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What does terminal elimination half life mean? Is it when half the drug degrades like terminal half life, or is it when enough half lives have passed that the drug is fully dissintegrated? I read: "fentanyl has a terminal elimination half-life of 219 minutes". Sorry for any typos I'm on a phone.
Terminal plasma half-life is the time required to divide the plasma concentration
by two after reaching pseudo-equilibrium, and not the time required to
eliminate half the administered dose. When the process of absorption is not a
limiting factor, half-life is a hybrid parameter controlled by plasma clearance
and extent of distribution. In contrast, when the process of absorption is a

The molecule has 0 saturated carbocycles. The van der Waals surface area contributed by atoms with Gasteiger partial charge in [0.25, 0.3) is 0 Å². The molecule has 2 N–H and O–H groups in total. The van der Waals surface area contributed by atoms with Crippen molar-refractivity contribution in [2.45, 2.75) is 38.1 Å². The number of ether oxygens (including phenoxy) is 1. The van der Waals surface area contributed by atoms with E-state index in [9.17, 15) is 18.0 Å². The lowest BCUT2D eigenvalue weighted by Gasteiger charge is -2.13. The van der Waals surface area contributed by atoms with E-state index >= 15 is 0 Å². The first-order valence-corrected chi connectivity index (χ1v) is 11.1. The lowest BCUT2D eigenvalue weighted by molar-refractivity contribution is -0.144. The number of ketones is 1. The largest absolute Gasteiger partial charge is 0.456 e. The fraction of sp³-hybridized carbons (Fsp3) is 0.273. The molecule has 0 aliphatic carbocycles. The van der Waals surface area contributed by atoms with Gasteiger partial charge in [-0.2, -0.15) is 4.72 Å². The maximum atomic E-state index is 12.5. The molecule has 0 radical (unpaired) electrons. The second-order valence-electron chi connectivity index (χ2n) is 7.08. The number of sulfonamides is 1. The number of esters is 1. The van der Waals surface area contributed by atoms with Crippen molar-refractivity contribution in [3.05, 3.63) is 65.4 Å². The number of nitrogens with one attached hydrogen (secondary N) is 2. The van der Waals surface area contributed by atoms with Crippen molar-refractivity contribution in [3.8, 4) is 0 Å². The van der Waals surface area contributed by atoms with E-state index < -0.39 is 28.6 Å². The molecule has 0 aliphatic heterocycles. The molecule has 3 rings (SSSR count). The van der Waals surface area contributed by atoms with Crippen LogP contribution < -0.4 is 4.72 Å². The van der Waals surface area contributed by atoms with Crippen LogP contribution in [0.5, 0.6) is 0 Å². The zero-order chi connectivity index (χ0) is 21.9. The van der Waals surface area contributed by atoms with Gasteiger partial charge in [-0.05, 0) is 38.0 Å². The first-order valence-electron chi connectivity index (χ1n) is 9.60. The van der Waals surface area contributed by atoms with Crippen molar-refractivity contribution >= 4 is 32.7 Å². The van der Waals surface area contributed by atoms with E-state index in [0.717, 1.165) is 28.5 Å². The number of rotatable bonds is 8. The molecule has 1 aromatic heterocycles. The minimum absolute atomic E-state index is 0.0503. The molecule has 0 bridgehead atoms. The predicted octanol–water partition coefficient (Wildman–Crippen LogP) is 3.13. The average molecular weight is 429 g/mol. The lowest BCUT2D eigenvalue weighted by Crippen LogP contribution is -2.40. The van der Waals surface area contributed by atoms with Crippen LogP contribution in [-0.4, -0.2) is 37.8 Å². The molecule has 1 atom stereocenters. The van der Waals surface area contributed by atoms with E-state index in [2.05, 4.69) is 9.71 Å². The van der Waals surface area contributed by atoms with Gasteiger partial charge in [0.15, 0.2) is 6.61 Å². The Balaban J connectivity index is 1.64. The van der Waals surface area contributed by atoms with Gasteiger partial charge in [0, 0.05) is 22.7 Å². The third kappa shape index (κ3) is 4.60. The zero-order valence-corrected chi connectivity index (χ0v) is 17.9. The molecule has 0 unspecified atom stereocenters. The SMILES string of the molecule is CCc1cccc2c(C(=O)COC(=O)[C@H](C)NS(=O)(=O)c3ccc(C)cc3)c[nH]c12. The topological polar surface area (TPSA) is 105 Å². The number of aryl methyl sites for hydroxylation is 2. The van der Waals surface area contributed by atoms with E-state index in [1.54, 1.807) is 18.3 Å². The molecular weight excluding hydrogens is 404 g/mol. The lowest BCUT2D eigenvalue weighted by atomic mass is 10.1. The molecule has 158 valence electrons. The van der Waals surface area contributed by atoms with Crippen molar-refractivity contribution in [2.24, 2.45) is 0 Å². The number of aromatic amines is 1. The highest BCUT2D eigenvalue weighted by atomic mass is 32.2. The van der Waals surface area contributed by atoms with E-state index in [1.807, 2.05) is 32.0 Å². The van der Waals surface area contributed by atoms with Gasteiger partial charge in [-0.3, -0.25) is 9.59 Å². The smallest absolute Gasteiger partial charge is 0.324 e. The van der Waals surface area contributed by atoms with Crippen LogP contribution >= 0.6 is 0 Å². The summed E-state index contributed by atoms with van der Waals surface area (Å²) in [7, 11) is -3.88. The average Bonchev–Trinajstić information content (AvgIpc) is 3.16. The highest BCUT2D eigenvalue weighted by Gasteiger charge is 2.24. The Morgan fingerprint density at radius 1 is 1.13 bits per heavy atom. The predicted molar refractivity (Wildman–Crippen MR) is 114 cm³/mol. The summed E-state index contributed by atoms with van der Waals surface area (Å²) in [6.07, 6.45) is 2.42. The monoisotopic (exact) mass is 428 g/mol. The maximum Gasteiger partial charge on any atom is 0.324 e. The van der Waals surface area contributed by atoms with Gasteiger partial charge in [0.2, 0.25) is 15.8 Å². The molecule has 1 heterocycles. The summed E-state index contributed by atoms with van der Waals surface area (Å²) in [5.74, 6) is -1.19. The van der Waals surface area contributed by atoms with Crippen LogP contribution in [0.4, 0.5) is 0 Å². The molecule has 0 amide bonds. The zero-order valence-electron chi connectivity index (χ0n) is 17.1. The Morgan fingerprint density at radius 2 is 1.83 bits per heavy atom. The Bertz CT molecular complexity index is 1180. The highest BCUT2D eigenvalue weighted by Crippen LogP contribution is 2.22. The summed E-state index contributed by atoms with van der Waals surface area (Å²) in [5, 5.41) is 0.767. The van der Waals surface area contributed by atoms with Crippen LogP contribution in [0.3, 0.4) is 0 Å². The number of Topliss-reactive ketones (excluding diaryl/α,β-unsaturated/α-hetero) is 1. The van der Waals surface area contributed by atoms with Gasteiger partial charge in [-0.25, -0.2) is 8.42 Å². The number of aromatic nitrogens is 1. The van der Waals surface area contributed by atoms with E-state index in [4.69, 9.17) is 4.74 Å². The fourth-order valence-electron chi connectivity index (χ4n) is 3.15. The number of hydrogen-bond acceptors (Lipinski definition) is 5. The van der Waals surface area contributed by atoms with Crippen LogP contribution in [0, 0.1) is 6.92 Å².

limiting factor, the terminal half-life reflects rate and extent of absorption and
not the elimination process (flip-flop pharmacokinetics). The terminal half-life is
especially relevant to multiple dosing regimens, because it controls the degree of drug accumulation, concentration fluctuations and the time taken to reach
(full document attached).
As best as I can explain it, after peak plasma concentration of a drug, the drug starts exiting your system.
At this point, the drug is exiting fast (units of flow). At a point called the terminal phase, the drug starts exiting at a steady rate, and this gives the 'curve then straight line slope' look familiar to you if you've seen a drug in blood plasma concentration graph before. The terminal elimination half-life is the time it takes to lower the amount of drug in plasma by half (divide it by two), after it has reached steady-state absorption or steady-state plasma clearance/distribution. In other words, there are three limiting factors in how fast your body can absorb drugs, and this measure gives you a good baseline for re-dosing etc.
read the full text for a better explanation - it's 3.30am here!